Hydrodynamic Performance Study of Wave Energy–Type Floating Breakwaters
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The integration of wave energy converters (WECs) with floating breakwaters has become common recently due to the benefits of both cost-sharing and providing offshore power supply. In this study, based on viscous computational fluid dynamics (CFD) theory, we investigated the hydrodynamic performances of the floating box and Berkeley Wedge breakwaters, both of which can also serve as WECs. A numerical wave flume model is constructed using Star-CCM+ software and applied to investigate the interaction between waves and wave energy converters while completing the verification of the convergence study of time and space steps. The effects of wave length on motion response and transmission coefficient of the floating box breakwater model are studied. Comparisons of our numerical results and published experimental data indicate that Star-CCM+ is very capable of accurately modeling the nonlinear wave interaction of floating structures, while the analytical potential theory overrates the results especially around the resonant frequency. Optimal damping can be readily predicted using potential flow theory and can then be verified by CFD numerical results. Next, we investigated the relationship between wave frequencies and various coefficients using the CFD model under optimal damping, including the motion response, transmission coefficient, reflection coefficient, dissipation coefficient, and wave energy conversion efficiency. We then compared the power generation efficiencies and wave dissipation performances of the floating box and Berkeley Wedge breakwaters. The results show that the power generation efficiency of the Berkeley Wedge breakwater is always much higher than that of the floating box breakwater. Besides, the wave dissipation performance of the Berkeley Wedge breakwater is much better than that of the floating box breakwater at lower frequency.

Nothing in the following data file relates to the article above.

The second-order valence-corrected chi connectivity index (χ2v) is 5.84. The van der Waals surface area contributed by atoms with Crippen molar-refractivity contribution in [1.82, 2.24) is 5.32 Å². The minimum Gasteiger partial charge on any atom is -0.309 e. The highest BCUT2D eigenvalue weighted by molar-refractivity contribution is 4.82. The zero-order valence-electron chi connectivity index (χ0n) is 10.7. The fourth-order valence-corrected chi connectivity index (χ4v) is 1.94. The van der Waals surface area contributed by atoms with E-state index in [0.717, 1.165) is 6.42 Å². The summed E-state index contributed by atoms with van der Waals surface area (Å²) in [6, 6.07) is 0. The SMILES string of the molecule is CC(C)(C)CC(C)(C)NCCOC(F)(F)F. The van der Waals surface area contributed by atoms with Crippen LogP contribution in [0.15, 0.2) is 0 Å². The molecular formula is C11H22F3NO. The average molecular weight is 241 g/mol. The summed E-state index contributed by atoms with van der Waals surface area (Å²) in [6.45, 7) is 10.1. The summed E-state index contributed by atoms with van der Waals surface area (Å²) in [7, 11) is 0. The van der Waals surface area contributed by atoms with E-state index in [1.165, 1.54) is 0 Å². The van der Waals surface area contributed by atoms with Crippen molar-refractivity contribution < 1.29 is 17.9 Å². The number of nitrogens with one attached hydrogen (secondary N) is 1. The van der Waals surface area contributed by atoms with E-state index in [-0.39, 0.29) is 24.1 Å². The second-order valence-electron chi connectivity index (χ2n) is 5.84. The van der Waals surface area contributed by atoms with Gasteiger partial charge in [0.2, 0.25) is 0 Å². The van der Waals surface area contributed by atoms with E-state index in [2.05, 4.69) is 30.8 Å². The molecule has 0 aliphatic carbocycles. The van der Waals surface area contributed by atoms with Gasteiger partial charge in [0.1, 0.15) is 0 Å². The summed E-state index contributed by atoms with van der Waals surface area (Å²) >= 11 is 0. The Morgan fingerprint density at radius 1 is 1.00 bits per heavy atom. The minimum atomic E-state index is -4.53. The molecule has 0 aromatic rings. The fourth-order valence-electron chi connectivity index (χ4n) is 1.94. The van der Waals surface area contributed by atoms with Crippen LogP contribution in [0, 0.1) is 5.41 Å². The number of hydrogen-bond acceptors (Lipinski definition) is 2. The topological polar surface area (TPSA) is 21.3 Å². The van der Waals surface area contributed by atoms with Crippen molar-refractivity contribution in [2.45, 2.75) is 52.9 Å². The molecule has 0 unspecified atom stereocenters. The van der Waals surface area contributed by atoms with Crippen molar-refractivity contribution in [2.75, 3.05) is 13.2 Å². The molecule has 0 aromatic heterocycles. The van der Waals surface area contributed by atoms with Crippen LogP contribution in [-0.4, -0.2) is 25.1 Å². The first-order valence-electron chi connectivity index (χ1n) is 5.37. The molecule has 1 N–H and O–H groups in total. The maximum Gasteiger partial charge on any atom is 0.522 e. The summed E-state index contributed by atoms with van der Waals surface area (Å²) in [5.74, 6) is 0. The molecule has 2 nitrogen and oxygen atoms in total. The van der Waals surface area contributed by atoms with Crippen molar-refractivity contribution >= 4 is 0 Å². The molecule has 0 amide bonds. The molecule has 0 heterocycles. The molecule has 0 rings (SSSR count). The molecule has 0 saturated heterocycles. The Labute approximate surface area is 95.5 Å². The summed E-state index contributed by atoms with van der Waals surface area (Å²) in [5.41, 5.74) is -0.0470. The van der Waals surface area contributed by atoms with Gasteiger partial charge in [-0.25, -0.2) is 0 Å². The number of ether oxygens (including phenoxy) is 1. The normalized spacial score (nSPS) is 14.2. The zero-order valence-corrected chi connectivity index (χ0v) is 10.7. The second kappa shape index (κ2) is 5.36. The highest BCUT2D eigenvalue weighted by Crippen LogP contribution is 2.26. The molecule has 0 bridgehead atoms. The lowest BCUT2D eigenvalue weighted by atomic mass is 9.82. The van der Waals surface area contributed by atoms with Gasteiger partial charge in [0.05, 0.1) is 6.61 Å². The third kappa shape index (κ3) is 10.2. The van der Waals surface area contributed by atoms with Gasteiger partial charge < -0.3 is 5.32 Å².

KeywordsFloating breakwater Wave energy converter Integrated system Power generation efficiency Wave dissipation performance
The authors gratefully acknowledge the financial support from the Lloyd’s Register Foundation (LRF) through the joint center involving University College London, Shanghai Jiaotong University, and Harbin Engineering University. The LRF helps to protect life and property by supporting engineering-related education, public engagement, and the application of research.
This research was financially supported by the National Natural Science Foundation of China (51409066, 51761135013), High Technology Ship Scientific Research Project from the Ministry of Industry and Information Technology of the People’s Republic of China–Floating Security Platform Project (the second stage, 201622), and the Fundamental Research Fund for the Central University (HEUCF180104, HEUCFP201809).
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